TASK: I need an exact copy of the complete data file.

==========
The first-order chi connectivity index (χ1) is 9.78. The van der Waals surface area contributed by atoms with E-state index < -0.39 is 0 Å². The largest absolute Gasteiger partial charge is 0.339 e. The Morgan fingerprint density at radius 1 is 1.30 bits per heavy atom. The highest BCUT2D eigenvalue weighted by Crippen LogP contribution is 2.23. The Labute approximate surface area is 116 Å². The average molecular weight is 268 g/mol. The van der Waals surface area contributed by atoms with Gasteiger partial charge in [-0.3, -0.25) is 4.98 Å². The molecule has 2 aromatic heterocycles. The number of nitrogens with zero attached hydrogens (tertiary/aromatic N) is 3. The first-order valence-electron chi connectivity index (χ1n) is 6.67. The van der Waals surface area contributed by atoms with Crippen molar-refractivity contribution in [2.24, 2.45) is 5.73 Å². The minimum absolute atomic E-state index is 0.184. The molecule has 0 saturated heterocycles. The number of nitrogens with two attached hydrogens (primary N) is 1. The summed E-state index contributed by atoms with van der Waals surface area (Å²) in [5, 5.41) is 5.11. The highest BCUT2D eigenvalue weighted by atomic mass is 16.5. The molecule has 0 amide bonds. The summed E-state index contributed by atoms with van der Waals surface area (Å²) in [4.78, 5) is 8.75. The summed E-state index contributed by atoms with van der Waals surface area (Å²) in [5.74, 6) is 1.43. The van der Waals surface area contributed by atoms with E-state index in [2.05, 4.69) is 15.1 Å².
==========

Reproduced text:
The first-order chi connectivity index (χ1) is 9.78. The van der Waals surface area contributed by atoms with E-state index < -0.39 is 0 Å². The largest absolute Gasteiger partial charge is 0.339 e. The Morgan fingerprint density at radius 1 is 1.30 bits per heavy atom. The highest BCUT2D eigenvalue weighted by Crippen LogP contribution is 2.23. The Labute approximate surface area is 116 Å². The average molecular weight is 268 g/mol. The van der Waals surface area contributed by atoms with Gasteiger partial charge in [-0.3, -0.25) is 4.98 Å². The molecule has 2 aromatic heterocycles. The number of nitrogens with zero attached hydrogens (tertiary/aromatic N) is 3. The first-order valence-electron chi connectivity index (χ1n) is 6.67. The van der Waals surface area contributed by atoms with Crippen molar-refractivity contribution in [2.24, 2.45) is 5.73 Å². The minimum absolute atomic E-state index is 0.184. The molecule has 0 saturated heterocycles. The number of nitrogens with two attached hydrogens (primary N) is 1. The summed E-state index contributed by atoms with van der Waals surface area (Å²) in [5, 5.41) is 5.11. The highest BCUT2D eigenvalue weighted by atomic mass is 16.5. The molecule has 0 amide bonds. The summed E-state index contributed by atoms with van der Waals surface area (Å²) in [4.78, 5) is 8.75. The summed E-state index contributed by atoms with van der Waals surface area (Å²) in [5.74, 6) is 1.43. The van der Waals surface area contributed by atoms with E-state index in [2.05, 4.69) is 15.1 Å².